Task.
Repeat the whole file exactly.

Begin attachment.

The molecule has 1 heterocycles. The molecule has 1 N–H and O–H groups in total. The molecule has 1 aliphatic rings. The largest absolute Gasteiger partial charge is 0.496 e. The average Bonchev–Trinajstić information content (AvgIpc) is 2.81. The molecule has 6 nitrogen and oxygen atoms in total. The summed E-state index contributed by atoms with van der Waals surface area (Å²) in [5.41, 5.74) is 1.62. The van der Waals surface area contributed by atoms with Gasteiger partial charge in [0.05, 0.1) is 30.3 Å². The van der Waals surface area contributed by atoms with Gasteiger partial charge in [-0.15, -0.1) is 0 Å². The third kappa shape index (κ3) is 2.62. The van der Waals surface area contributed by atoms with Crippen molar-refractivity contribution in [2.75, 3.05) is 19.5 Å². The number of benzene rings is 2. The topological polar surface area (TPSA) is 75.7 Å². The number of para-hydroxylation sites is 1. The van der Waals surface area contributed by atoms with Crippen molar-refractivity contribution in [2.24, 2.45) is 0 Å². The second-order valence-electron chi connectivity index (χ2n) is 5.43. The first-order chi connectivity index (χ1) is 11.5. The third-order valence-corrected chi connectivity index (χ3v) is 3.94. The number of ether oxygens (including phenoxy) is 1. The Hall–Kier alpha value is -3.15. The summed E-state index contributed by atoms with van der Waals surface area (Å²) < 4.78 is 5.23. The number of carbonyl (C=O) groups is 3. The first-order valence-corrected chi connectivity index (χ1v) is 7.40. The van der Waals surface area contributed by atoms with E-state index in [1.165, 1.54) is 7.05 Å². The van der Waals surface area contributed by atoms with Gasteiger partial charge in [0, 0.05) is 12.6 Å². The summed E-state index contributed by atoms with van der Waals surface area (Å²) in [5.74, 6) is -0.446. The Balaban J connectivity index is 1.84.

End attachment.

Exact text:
The molecule has 1 heterocycles. The molecule has 1 N–H and O–H groups in total. The molecule has 1 aliphatic rings. The largest absolute Gasteiger partial charge is 0.496 e. The average Bonchev–Trinajstić information content (AvgIpc) is 2.81. The molecule has 6 nitrogen and oxygen atoms in total. The summed E-state index contributed by atoms with van der Waals surface area (Å²) in [5.41, 5.74) is 1.62. The van der Waals surface area contributed by atoms with Gasteiger partial charge in [0.05, 0.1) is 30.3 Å². The van der Waals surface area contributed by atoms with Gasteiger partial charge in [-0.15, -0.1) is 0 Å². The third kappa shape index (κ3) is 2.62. The van der Waals surface area contributed by atoms with Crippen molar-refractivity contribution in [2.75, 3.05) is 19.5 Å². The number of benzene rings is 2. The topological polar surface area (TPSA) is 75.7 Å². The number of para-hydroxylation sites is 1. The van der Waals surface area contributed by atoms with Crippen molar-refractivity contribution in [2.24, 2.45) is 0 Å². The second-order valence-electron chi connectivity index (χ2n) is 5.43. The first-order chi connectivity index (χ1) is 11.5. The third-order valence-corrected chi connectivity index (χ3v) is 3.94. The number of ether oxygens (including phenoxy) is 1. The Hall–Kier alpha value is -3.15. The summed E-state index contributed by atoms with van der Waals surface area (Å²) < 4.78 is 5.23. The number of carbonyl (C=O) groups is 3. The first-order valence-corrected chi connectivity index (χ1v) is 7.40. The van der Waals surface area contributed by atoms with E-state index in [1.165, 1.54) is 7.05 Å². The van der Waals surface area contributed by atoms with Gasteiger partial charge in [0, 0.05) is 12.6 Å². The summed E-state index contributed by atoms with van der Waals surface area (Å²) in [5.74, 6) is -0.446. The Balaban J connectivity index is 1.84.